Test Your Healthcare IQ

Think you know health insurance inside and out? We asked our insurance industry experts what questions they are most frequently asked, and what information is lesser known, but vital to making an informed health plan purchase. Answer the questions and find out how advanced your health plan IQ really is.



A. What is the official name of the health care mandate that was passed into law, and is currently referred to as “Obamacare?”

B. How many deductibles are included in a health insurance plan?

C. When is the open enrollment period for signing up for health insurance for 2019?

D. If you purchase health insurance on your own because you’re self-employed or don’t have access to coverage through your employer, does the government subsidize the cost of the plan?



A. The Patient Protection Affordable Care Act is the name of the health insurance mandate, which was passed and signed into law in 2010. The name of the mandate has been shortened over the years to “Affordable Care Act” in mainstream media.

B. It depends. Many health insurance policies have two deductibles – one for medical expenses and one for prescription drug expenses. However, some policies only have one deductible that combine both medical and prescription costs. It pays to investigate is you have one or two deductibles, especially if you use your prescription benefits frequently.

C. The health insurance open enrollment period begins November 1, 2018, and runs through December 15, 2018. In order to have coverage on January 1, 2019, you must either renew the plan you have or select and enroll in a new plan by December 15, 2018.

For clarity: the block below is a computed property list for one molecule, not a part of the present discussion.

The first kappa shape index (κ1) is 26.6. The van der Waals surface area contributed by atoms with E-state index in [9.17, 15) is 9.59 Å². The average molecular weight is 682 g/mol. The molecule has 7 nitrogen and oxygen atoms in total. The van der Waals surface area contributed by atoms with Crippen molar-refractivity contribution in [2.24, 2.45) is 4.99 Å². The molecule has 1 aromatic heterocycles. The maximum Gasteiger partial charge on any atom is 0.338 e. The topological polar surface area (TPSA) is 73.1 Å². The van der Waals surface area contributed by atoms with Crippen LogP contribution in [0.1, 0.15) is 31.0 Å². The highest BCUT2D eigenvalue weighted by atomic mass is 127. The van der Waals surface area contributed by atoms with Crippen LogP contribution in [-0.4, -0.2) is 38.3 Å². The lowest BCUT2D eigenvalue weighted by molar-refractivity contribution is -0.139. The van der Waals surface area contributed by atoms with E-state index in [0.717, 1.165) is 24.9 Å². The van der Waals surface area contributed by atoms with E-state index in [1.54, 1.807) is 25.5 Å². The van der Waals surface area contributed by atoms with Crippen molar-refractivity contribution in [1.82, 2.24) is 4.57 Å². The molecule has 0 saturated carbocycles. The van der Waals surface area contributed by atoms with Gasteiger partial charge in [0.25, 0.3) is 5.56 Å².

D. In many cases, yes. More than 85% of Americans who purchase health insurance through their state exchange or the federal marketplace receive cost assistance to help with their monthly health insurance premium.

Top Three Insurance Terms

Shopping for health insurance can be confusing as soon as large words not part of the average English vocabulary become part of the conversation. You have to know what the words mean in order to understand what you’re getting with your health insurance coverage. So here are three insurance terms you can master to become a more informed healthcare purchaser.

Deductible: This is a fixed dollar amount the health insurance company will require you to pay before they begin paying for your medical bills. For example, if you have a $5,000 deductible, you will have to pay $5,000 out of your own pocket for medical services (outside of covered preventive care) before your health insurance company will begin taking responsibility for a majority of the expenses.

Coinsurance: Once you meet your health insurance deductible, you typically are still required to pay a percentage of medical costs going forward. Typical coinsurance can be 80/20 or 70/30 (meaning that the insurance company pays for 80% or 70% of the expenses, and you pay the remainder). That means, if you have met your deductible and have a $200 medical bill, you are responsible for $40 of the bill if you have 80/20 coinsurance.

Out-of-Pocket Maximum: There is a cap on how much you have to pay for in-network services over the course of a year to help curb extreme medical expenditures. Always look to see what the maximum amount you would be responsible for if major medical services were required.

Knowing these three definitions can save you time, headache and money along the way.